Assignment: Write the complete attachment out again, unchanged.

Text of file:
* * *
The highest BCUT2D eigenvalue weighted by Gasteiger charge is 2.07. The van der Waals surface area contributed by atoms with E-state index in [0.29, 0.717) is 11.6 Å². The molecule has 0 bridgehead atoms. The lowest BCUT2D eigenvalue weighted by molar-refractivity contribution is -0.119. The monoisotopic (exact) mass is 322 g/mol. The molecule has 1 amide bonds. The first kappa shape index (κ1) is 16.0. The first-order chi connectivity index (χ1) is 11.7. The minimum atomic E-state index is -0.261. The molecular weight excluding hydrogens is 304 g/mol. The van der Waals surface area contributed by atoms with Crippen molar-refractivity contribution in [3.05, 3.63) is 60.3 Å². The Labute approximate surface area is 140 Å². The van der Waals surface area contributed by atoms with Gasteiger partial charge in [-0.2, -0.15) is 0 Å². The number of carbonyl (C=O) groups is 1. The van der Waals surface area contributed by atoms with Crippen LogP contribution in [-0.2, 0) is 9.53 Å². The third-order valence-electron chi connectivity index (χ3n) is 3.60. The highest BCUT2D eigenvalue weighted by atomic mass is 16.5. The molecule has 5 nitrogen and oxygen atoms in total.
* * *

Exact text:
The highest BCUT2D eigenvalue weighted by Gasteiger charge is 2.07. The van der Waals surface area contributed by atoms with E-state index in [0.29, 0.717) is 11.6 Å². The molecule has 0 bridgehead atoms. The lowest BCUT2D eigenvalue weighted by molar-refractivity contribution is -0.119. The monoisotopic (exact) mass is 322 g/mol. The molecule has 1 amide bonds. The first kappa shape index (κ1) is 16.0. The first-order chi connectivity index (χ1) is 11.7. The minimum atomic E-state index is -0.261. The molecular weight excluding hydrogens is 304 g/mol. The van der Waals surface area contributed by atoms with Crippen molar-refractivity contribution in [3.05, 3.63) is 60.3 Å². The Labute approximate surface area is 140 Å². The van der Waals surface area contributed by atoms with Gasteiger partial charge in [-0.2, -0.15) is 0 Å². The number of carbonyl (C=O) groups is 1. The van der Waals surface area contributed by atoms with Crippen LogP contribution in [-0.2, 0) is 9.53 Å². The third-order valence-electron chi connectivity index (χ3n) is 3.60. The highest BCUT2D eigenvalue weighted by atomic mass is 16.5. The molecule has 5 nitrogen and oxygen atoms in total.